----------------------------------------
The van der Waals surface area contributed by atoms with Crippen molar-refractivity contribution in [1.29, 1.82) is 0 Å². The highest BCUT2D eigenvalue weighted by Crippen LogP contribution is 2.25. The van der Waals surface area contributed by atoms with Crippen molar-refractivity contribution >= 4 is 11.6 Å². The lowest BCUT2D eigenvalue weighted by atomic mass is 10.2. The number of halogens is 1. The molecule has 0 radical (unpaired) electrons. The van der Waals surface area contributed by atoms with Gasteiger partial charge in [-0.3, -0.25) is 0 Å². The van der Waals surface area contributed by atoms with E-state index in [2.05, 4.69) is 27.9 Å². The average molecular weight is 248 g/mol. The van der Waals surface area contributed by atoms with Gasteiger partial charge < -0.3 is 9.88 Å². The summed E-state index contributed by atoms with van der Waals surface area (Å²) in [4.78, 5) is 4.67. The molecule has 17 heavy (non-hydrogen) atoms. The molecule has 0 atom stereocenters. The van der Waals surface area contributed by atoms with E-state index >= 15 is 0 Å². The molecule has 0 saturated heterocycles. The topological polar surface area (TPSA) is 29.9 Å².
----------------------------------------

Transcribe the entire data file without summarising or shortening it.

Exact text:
The van der Waals surface area contributed by atoms with Crippen molar-refractivity contribution in [1.29, 1.82) is 0 Å². The highest BCUT2D eigenvalue weighted by Crippen LogP contribution is 2.25. The van der Waals surface area contributed by atoms with Crippen molar-refractivity contribution >= 4 is 11.6 Å². The lowest BCUT2D eigenvalue weighted by atomic mass is 10.2. The number of halogens is 1. The molecule has 0 radical (unpaired) electrons. The van der Waals surface area contributed by atoms with Gasteiger partial charge in [-0.3, -0.25) is 0 Å². The van der Waals surface area contributed by atoms with E-state index in [2.05, 4.69) is 27.9 Å². The average molecular weight is 248 g/mol. The van der Waals surface area contributed by atoms with Gasteiger partial charge < -0.3 is 9.88 Å². The summed E-state index contributed by atoms with van der Waals surface area (Å²) in [4.78, 5) is 4.67. The molecule has 17 heavy (non-hydrogen) atoms. The molecule has 0 atom stereocenters. The van der Waals surface area contributed by atoms with E-state index >= 15 is 0 Å². The molecule has 0 saturated heterocycles. The topological polar surface area (TPSA) is 29.9 Å².